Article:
Brazilian steel maker Usiminas has resumed operations at blast furnace (BF) No. 3 at its Ipatinga works in the state of Minas Gerais.
The restart comes after a BRL2.7-billion ($546-million) refurbishment on the unit, which has capacity of three million metric tons (mt) per year.
The company also idled the 600,000 mt/y BF No. 1 last month. And citing the impact of dramatically higher import volumes, it said it could do the same with BF No. 2.
Usiminas flags risk of rising imports from China
A 50% increase in steel imports, mainly from China, has depressed prices in Brazil. It has also led to reduced steel production, devastated Brazil’s industry, and is affecting the entire industrial production chain, according to Usiminas.
If imports continue to grow, there is a risk of shutting down the 600,000 mt/y BF No. 2, CEO Marcelo Chara said. “We need to adapt our production structure to market conditions,” he was quoted as saying in local media. “It is impossible [to increase production] with the current market conditions and the invasion of imported, subsidized steel.”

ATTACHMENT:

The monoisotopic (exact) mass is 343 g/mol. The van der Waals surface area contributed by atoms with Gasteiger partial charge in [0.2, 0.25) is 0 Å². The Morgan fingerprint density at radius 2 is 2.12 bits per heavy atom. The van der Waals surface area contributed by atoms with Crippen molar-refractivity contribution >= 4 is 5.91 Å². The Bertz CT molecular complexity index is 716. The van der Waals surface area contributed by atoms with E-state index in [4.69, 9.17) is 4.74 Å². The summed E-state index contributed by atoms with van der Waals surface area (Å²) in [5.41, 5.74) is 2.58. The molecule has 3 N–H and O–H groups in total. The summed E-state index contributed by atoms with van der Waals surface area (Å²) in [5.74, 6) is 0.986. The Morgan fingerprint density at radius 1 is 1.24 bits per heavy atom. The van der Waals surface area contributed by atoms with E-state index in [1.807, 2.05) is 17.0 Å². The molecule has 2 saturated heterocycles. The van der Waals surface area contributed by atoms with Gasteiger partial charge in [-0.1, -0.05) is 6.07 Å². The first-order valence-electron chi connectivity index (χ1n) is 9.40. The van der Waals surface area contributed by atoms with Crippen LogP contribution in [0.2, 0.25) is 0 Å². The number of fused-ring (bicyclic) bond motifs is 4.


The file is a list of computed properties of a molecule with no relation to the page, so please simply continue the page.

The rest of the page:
The Brazilian Steel Institute will file a complaint that China is dumping steel, he added. The country’s steel companies have unsuccessfully pressured the government for months to raise the import tariff on steel to 25% from 12%. Brazil’s steel-consuming groups have lobbied against higher duties.
Chara also said of last month’s idling: “Shutting down Blast Furnace 1 meant more than 100 layoffs and, of course, these 100 jobs were created in China to export steel to various countries.”
Features of the upgraded BF
He made his comments at a press conference held to mark the restart of Ipatinga’s modernized BF No. 3. The furnace incorporates technology that should allow Usiminas to improve operational efficiency, reduce its environmental impact, and improve working conditions.
The work included a relining, a new cooling system, and the installation of an automation system for the 50-year-old furnace. The company also modernized two continuous slab-casting machines and a primary refining area.
This article was first published by CRU. Learn more about CRU’s services at www.crugroup.com/analysis.
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